Temples dropped their debut Sun Structures in 2014, perking ears with their retro look and sound, locking into the psych pop/rock resurgence brought to the mainstream by Kevin Parker and Tame Impala just a few years earlier. Their 70s haircuts and Partridge Family-adjacent outfits matched perfectly with their slightly woozy but pop-centric sound.
Temples has just released their fourth full-length, the big and boisterous Exotico. Produced by Sean Ono Lennon and mixed by Dave Fridmann, Exotico has exquisite production that brings the band’s sound alive. Touches of 80s electro put the band’s psychedelic pop sound to new sonic territory, while still staying true to the sound the band has been curating for nearly a decade now.
“Liquid Air” opens Exotico in a haze of late 2000s indie rock DayGlo. MGMT’s Oracular Spectacular haunts this album opener with overblown drums, 70s synth touches, and sounds that whiz by your ears in hazy glee. “Gamma Rays” has a sense of urgency to it, while giving us earworm melodies. “Cicada” has a Middle Eastern lean to it, with slight psychedelic coloring around the edges. “Giallo” has alien-esque melodies and dreamy vocals, while “Time Is A Light” sounds like some long lost mid-80s electro pop track.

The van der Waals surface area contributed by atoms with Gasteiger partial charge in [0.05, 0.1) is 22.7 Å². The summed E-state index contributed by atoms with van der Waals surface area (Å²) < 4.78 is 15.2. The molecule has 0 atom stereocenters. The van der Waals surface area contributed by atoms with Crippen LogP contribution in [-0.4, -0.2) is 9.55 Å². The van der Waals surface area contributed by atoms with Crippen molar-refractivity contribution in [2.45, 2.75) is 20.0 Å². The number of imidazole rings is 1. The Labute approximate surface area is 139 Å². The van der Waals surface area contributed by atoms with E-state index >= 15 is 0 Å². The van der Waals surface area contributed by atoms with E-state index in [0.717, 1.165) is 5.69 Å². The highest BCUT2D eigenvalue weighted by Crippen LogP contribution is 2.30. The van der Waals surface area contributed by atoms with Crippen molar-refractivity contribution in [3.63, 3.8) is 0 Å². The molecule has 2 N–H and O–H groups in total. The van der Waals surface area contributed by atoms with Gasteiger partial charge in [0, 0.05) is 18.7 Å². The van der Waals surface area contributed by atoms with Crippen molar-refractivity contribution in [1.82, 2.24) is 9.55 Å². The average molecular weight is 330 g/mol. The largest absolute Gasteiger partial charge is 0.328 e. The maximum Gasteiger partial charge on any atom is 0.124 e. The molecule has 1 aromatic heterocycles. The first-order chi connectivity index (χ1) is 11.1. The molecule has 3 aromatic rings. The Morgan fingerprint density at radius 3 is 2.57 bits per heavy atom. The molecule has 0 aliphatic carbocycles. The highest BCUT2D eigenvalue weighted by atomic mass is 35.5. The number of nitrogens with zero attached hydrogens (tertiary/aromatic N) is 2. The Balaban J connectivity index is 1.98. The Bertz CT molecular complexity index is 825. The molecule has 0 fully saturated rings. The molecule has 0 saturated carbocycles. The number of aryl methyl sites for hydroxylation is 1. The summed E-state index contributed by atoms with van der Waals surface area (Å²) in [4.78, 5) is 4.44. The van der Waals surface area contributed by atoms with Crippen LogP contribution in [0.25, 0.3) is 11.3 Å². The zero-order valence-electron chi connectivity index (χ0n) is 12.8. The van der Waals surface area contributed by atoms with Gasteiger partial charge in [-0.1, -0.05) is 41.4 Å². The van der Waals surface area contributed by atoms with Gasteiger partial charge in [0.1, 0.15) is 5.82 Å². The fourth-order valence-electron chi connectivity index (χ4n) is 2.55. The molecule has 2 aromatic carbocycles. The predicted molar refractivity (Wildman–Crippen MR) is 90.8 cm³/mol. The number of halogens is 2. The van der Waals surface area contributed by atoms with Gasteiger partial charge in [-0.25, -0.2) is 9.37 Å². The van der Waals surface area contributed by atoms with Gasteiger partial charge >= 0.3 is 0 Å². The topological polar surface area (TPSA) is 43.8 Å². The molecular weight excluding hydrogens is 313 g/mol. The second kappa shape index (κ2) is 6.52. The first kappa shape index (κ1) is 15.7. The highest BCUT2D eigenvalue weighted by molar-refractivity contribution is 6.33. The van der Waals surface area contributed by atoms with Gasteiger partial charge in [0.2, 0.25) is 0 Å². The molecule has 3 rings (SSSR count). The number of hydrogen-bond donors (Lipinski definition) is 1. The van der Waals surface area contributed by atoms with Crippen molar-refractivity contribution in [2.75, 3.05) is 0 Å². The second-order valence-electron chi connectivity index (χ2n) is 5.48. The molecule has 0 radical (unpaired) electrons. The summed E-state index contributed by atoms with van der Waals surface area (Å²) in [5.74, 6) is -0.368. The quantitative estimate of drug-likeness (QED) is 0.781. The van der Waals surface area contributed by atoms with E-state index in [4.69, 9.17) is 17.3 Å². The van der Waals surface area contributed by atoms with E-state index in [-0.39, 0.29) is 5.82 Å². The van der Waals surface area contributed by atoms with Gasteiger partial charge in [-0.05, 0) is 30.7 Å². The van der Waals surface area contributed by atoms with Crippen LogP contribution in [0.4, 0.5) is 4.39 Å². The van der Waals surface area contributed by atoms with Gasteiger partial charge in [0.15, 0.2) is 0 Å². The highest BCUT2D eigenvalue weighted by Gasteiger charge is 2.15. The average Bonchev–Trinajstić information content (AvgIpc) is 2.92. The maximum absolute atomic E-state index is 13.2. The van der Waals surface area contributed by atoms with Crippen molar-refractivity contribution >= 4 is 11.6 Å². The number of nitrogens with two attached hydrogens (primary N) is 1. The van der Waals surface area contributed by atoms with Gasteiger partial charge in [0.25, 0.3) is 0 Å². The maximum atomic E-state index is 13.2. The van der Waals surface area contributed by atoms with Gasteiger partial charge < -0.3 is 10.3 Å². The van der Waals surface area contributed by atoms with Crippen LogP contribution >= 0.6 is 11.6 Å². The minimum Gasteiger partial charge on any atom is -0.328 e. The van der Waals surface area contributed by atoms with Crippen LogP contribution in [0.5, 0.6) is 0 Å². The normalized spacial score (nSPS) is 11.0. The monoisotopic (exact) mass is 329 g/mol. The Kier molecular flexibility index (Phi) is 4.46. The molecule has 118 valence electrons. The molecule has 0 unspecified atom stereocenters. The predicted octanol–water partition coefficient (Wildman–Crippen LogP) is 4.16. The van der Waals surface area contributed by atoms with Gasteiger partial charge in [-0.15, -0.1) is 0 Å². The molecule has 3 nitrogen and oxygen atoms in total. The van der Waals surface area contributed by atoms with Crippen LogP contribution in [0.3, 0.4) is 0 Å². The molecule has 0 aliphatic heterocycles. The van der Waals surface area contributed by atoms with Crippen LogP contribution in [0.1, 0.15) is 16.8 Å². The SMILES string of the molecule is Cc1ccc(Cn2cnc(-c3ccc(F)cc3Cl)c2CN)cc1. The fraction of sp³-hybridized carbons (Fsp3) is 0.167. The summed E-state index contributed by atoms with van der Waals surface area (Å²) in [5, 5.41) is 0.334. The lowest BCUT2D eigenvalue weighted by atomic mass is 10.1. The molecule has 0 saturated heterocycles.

There’s plenty of meat on the bones of these songs, offering up richly-layered pop songs with lush production and melodies that hang in the air long after the song ends. The problem is that at nearly an hour Exotico feels a little long in the tooth. With a little paring down to say 12 songs instead of 16, and 45 minutes as opposed to nearly an hour this would have been a much tighter and engaging listen.
Despite what feels like a too long of runtime, there’s still plenty to sink your teeth into on Exotico. Temples can still write a great song, and they know just the right amount of sonic confections to perk ears up.